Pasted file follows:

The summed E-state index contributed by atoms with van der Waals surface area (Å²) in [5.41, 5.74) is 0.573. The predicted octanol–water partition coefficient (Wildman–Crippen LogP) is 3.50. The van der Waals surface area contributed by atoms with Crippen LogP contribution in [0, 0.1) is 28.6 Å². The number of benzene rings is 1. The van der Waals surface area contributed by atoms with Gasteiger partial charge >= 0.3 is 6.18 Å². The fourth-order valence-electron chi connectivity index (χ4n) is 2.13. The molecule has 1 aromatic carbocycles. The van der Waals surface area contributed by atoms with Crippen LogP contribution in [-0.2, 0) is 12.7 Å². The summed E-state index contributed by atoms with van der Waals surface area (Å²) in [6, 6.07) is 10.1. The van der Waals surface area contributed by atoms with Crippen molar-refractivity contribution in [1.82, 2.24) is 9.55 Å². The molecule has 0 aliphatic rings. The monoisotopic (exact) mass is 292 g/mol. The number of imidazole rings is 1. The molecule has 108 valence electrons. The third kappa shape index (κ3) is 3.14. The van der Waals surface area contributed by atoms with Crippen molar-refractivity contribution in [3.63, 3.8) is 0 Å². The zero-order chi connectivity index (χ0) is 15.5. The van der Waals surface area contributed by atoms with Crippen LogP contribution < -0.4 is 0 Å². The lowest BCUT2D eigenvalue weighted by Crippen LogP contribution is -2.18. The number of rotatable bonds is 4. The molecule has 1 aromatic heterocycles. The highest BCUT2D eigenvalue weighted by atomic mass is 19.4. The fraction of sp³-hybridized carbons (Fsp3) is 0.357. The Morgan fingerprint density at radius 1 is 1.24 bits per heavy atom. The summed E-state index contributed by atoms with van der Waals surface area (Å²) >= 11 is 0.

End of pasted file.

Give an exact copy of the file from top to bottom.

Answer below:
The summed E-state index contributed by atoms with van der Waals surface area (Å²) in [5.41, 5.74) is 0.573. The predicted octanol–water partition coefficient (Wildman–Crippen LogP) is 3.50. The van der Waals surface area contributed by atoms with Crippen LogP contribution in [0, 0.1) is 28.6 Å². The number of benzene rings is 1. The van der Waals surface area contributed by atoms with Gasteiger partial charge >= 0.3 is 6.18 Å². The fourth-order valence-electron chi connectivity index (χ4n) is 2.13. The molecule has 1 aromatic carbocycles. The van der Waals surface area contributed by atoms with Crippen LogP contribution in [-0.2, 0) is 12.7 Å². The summed E-state index contributed by atoms with van der Waals surface area (Å²) in [6, 6.07) is 10.1. The van der Waals surface area contributed by atoms with Crippen molar-refractivity contribution in [1.82, 2.24) is 9.55 Å². The molecule has 0 aliphatic rings. The monoisotopic (exact) mass is 292 g/mol. The number of imidazole rings is 1. The molecule has 108 valence electrons. The third kappa shape index (κ3) is 3.14. The van der Waals surface area contributed by atoms with Crippen molar-refractivity contribution in [3.63, 3.8) is 0 Å². The zero-order chi connectivity index (χ0) is 15.5. The van der Waals surface area contributed by atoms with Crippen LogP contribution < -0.4 is 0 Å². The lowest BCUT2D eigenvalue weighted by Crippen LogP contribution is -2.18. The number of rotatable bonds is 4. The molecule has 1 aromatic heterocycles. The highest BCUT2D eigenvalue weighted by atomic mass is 19.4. The fraction of sp³-hybridized carbons (Fsp3) is 0.357. The Morgan fingerprint density at radius 1 is 1.24 bits per heavy atom. The summed E-state index contributed by atoms with van der Waals surface area (Å²) >= 11 is 0.